A Prospective, Multicenter, Open-label Study to Evaluate the Safety and Efficacy of a Cream Containing Xyloglucan, Pea Protein, and Opuntia ficus-indica Extract Versus Calcipotriol/Betamethasone in Adult Patients with Mild-to-moderate Psoriasis

J Clin Aesthet Dermatol. 2024;17(3):12–17.

by Stefano Veraldi, MD; Valentina Rosca, MD; Remus Ioan Orasan, MD, PhD; Magda Constantin, MD;
and Roni P. Dodiuk-Gad, MD

Dr. Veraldi is with the Dermatological Center in Milan, Italy. Dr. Rosca is with Emergency County Hospital in Targoviste, Romania. Dr. Orasan is with Individual Medical Office of Dermatology in Cluj, Romania. Dr. Constantin is with Colentina Clinical Hospital in Bucharest, Romania. Dr. Dodiuk-Gad is with the Department of Dermatology at Emek Medical Center in Afula, Israel, the Division of Dermatology and Department of Medicine at the University of Toronto in Toronto, Canada, and the Department of Dermatology and Bruce Rappaport Faculty of Medicine at the Technion Institute of Technology in Haifa, Israel.

FUNDING: No funding was provided for this study.

DISCLOSURES: ​​Dr. Dodiuk-Gad is a consultant/investigator for Sanofi, AbbVie, Pfizer, Janssen, Novartis, La Roche-Posay, Dexcel, and Eli Lilly

ABSTRACT: Objective. Psoriasis is a chronic, inflammatory skin disease, requiring local and systemic drugs according to disease severity. This study aims to investigate the efficacy and safety of a topical treatment containing xyloglucan, pea proteins and Opuntia ficus-indica extracts (XPO) compared to calcipotriol 50mcg/betamethasone 0.5mg ointment (CB).

Methods. Forty-two patients diagnosed with mild-to-moderate plaque psoriasis were assigned 1:1 to XPO treatment or CB for 28 days. Disease status was assessed at baseline (V1), monitored every two weeks (V2, V3), and at follow-up (V4). Disease severity was assessed by PASI (Psoriasis Area and Severity Index), PGA (Physician’s Global Assessment), and VAS (Visual Analog Scale for itching). Photos were taken before and after XPO treatment. Treatment efficacy was determined by comparing psoriasis severity at baseline to V3. Tolerability was assessed by monitoring the occurrence of adverse events.

Results.  Both groups showed a statistically significant difference in PASI score from V1 to V2 (p=0.001, XPO; p=0.008, CB) and to V3 (p=0.001, XPO; p=0.004, CB). XPO achieved a PASI 50 score of 24 percent at V2 and 52 percent at V3 compared to CB (0% at V2 and 19% at V3). At V3, PGA was significantly reduced in both groups (p=0.003, XPO; p=0.001 CB). Both treatments significantly reduced itching at V2 (p=0.001, XPO; p=0.003, CB) and V3 (p=0.001, XPO; p=0.0005, CB). Conclusion. XPO showed similar efficacy to CB, significantly reducing disease severity, erythema, itching, induration, and scaling with an excellent tolerability profile.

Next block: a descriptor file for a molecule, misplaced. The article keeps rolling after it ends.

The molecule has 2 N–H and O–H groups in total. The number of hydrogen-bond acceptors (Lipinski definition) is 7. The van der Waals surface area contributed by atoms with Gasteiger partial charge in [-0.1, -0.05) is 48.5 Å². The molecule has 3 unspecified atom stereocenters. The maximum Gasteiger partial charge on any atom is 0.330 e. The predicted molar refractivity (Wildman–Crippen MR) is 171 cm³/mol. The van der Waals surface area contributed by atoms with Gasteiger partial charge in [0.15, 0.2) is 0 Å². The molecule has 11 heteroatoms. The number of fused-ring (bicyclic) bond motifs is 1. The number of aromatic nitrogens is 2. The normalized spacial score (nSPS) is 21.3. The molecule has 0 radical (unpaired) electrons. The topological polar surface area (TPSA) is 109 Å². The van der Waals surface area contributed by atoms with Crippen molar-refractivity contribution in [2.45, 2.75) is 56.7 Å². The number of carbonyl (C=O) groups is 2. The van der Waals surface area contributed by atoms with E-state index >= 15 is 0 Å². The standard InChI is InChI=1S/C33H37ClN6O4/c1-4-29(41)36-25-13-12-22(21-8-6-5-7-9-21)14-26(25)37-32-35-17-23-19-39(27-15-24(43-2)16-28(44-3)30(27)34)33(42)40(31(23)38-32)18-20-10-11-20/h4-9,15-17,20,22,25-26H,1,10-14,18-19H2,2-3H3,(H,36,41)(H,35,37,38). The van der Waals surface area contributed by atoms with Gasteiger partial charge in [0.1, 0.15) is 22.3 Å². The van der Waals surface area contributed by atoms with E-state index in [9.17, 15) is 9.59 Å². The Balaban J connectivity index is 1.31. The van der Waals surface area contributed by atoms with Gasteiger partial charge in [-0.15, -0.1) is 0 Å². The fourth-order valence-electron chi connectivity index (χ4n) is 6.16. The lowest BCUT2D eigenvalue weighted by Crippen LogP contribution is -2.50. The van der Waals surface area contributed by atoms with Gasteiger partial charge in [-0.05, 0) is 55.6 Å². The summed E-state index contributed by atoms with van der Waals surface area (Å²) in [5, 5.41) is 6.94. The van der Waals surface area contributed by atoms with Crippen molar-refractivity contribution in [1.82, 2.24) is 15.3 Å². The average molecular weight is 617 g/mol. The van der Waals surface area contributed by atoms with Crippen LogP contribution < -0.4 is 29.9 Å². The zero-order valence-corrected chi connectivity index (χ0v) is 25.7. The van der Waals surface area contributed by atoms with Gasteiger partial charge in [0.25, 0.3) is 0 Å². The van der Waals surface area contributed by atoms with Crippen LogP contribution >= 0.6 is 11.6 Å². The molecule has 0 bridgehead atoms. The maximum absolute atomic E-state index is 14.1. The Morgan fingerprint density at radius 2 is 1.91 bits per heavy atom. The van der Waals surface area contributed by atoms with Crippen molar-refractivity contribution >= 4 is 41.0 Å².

Keywords: Psoriasis, xyloglucan, pea protein, Opuntia ficus-indica extract, calcipotriol/ betamethasone, PASI


Psoriasis is a chronic, immune-mediated, inflammatory skin condition that affects approximately 2 to 3 percent of the global population.1 Approximately 85 to 90 percent of patients suffer from plaque psoriasis.2 Currently, there is no definitive cure for psoriasis, and existing treatments only reduce the severity of the pathology and manage the symptoms.2 Psoriasis severity (mild, moderate, severe) depends on many factors, such as the status of the disease, which is assessed by the patient’s medical history, the location of the lesions, the percentage of body surface area affected, and the presence of comorbidities like psoriatic arthritis.

The therapy of choice for mild to moderate psoriasis, which affects up to 90 percent of all patients,3 consists of topical treatments (e.g., topical corticosteroids, vitamin D analogs, or fixed combinations of these two components, anthralin [dithranol], topical calcineurin inhibitors, salicylic acid, and moisturizers).4,5 In most of these cases, topical treatments alone are enough to manage the disease;5,6 they require minimal monitoring since they act directly on plaques, and hardly have systemic side effects. Emollients, for example, have no known contraindications, are safe, and are especially recommended for face and intertriginous areas.4,6 In addition, they help reduce pruritus and desquamation by promoting the integrity of the epidermal barrier in psoriatic patients.4,7